|Description||Introduction: The use of discharge β-blockers after cardiac surgery is associated with a long-term mortality benefit. β-Blockers have been suggested to be less effective in black cardiovascular patients compared with whites. To date, racial differences in the long-term survival of coronary artery bypass grafting (CABG) patients who receive β-blockers at discharge have not been examined.
Methods: A retrospective cohort study was conducted on patients undergoing CABG between 2002 and 2011. Long-term survival was compared in patients who were and who were not discharged with β-blockers. Hazard ratios (HR) and 95% confidence intervals (CI) were computed using a Cox regression model. P-for-interaction between race and discharge β-blocker use was computed using a likelihood ratio test.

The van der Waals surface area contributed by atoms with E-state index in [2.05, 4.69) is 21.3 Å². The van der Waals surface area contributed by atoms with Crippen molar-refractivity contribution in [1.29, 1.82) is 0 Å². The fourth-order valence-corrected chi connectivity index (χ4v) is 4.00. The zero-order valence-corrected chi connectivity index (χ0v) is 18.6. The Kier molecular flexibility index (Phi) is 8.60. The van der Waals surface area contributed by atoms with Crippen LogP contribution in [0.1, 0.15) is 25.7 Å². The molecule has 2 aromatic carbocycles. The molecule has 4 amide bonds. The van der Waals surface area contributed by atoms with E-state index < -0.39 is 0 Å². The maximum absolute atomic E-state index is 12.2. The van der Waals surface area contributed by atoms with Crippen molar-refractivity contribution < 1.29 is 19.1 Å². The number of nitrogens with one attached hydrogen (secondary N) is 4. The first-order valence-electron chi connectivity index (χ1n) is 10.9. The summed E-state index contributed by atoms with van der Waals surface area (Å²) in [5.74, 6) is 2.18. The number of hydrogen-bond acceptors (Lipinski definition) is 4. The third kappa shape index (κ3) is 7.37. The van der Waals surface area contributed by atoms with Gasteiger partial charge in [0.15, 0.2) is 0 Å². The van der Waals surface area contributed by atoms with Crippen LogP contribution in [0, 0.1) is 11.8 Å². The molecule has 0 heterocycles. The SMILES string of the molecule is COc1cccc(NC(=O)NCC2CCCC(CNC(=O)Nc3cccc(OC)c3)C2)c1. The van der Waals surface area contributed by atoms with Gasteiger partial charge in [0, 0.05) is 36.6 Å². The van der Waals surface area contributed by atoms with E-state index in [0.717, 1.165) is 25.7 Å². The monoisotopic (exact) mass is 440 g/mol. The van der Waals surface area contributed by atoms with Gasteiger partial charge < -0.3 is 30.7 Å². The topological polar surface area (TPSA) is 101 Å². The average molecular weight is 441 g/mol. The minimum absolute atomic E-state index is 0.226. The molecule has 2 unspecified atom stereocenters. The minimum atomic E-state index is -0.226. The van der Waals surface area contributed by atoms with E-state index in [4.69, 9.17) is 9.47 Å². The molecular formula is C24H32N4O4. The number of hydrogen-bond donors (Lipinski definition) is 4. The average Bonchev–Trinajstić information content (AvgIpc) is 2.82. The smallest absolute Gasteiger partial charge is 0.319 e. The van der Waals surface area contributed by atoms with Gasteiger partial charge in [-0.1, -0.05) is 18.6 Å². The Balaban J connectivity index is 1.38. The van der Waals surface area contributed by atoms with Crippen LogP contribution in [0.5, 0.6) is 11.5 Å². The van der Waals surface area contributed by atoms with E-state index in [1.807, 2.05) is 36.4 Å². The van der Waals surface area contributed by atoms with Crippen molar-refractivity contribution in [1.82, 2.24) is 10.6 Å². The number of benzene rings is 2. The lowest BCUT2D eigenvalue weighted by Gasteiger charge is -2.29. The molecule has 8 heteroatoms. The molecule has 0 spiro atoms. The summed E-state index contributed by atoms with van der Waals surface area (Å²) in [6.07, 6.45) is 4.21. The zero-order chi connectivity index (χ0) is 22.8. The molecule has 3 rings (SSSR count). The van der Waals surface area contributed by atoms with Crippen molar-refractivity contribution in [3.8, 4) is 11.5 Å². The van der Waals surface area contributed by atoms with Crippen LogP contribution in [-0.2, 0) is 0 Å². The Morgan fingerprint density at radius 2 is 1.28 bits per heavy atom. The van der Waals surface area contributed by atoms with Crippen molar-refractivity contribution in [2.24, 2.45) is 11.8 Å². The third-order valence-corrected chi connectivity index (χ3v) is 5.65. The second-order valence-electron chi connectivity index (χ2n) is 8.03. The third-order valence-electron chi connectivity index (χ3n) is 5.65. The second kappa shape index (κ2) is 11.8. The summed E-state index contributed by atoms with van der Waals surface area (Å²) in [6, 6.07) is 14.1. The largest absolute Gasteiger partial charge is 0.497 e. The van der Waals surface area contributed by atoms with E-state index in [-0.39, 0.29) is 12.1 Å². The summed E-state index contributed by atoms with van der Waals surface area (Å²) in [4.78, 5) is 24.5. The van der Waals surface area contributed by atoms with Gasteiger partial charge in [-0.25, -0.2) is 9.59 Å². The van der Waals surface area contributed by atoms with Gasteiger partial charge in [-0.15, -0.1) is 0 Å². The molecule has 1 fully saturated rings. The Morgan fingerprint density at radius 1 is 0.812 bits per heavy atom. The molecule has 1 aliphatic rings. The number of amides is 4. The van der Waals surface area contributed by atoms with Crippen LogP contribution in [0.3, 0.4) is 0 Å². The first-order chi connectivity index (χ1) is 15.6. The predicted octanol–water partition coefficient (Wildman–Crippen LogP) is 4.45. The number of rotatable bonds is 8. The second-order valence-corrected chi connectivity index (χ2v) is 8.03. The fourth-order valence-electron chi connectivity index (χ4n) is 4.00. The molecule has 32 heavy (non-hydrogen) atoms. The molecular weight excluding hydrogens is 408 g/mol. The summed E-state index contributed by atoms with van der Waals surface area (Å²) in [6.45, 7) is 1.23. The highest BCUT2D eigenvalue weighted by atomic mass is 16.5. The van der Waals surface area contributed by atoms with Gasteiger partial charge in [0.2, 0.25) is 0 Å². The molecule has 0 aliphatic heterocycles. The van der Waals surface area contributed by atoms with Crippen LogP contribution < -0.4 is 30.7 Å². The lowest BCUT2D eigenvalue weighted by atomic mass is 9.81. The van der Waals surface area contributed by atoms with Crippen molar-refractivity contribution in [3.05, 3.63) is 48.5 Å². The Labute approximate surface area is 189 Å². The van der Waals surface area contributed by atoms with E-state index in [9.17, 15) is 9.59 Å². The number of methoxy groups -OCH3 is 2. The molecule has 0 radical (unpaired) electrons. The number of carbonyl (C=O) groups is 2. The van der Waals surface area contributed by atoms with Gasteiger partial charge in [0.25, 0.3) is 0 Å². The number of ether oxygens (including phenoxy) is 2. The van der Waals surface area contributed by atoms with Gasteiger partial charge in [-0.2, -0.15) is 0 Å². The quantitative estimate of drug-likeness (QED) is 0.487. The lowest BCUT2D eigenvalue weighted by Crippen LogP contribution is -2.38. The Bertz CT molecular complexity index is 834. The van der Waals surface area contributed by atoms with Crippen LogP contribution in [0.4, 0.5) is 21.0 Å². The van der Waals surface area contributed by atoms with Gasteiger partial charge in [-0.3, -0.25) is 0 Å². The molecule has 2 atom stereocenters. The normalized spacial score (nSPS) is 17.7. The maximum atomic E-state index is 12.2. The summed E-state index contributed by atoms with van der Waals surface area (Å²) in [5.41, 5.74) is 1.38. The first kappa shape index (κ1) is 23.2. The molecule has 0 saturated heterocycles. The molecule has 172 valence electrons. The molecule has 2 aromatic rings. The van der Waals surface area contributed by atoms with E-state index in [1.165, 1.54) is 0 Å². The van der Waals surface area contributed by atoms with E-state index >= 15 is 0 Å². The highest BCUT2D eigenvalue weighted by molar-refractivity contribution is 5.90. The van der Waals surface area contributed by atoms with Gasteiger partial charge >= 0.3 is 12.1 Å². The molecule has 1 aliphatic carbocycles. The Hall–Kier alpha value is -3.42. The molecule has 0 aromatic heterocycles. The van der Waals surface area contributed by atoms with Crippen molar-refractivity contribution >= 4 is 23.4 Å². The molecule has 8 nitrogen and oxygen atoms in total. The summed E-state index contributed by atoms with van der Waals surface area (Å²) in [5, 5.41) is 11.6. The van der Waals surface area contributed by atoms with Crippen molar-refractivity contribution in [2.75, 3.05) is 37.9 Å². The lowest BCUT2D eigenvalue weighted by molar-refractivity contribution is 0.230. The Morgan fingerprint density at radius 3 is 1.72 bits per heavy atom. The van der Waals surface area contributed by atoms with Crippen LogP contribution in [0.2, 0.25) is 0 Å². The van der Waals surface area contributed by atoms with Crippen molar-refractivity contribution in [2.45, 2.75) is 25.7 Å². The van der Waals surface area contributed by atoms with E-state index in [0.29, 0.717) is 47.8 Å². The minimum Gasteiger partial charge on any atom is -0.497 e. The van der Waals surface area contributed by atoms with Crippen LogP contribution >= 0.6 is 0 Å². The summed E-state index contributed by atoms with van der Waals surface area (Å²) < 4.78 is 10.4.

Results: A total of 853 (88%) black (n = 970) and 3,038 (88%) white (n = 3,460) patients had a history of β-blocker use at discharge (N = 4,430). Black patients who received β-blockers survived longer than those not receiving β-blockers and the survival advantage was comparable with white patients (black, adjusted HR = 0.33, 95% CI = 0.23–0.46; white, adjusted HR = 0.48, 95% CI = 0.39–0.58; p-for-interaction = 0.74). Among patients discharged on β-blockers, we did not observe a long-term survival advantage for white compared with black patients (HR = 1.2, 95% CI = 0.95–1.5).
Conclusion: β-Blocker use at discharge was associated with a survival advantage among black patients after CABG and a similar association was observed in white patients.||en_US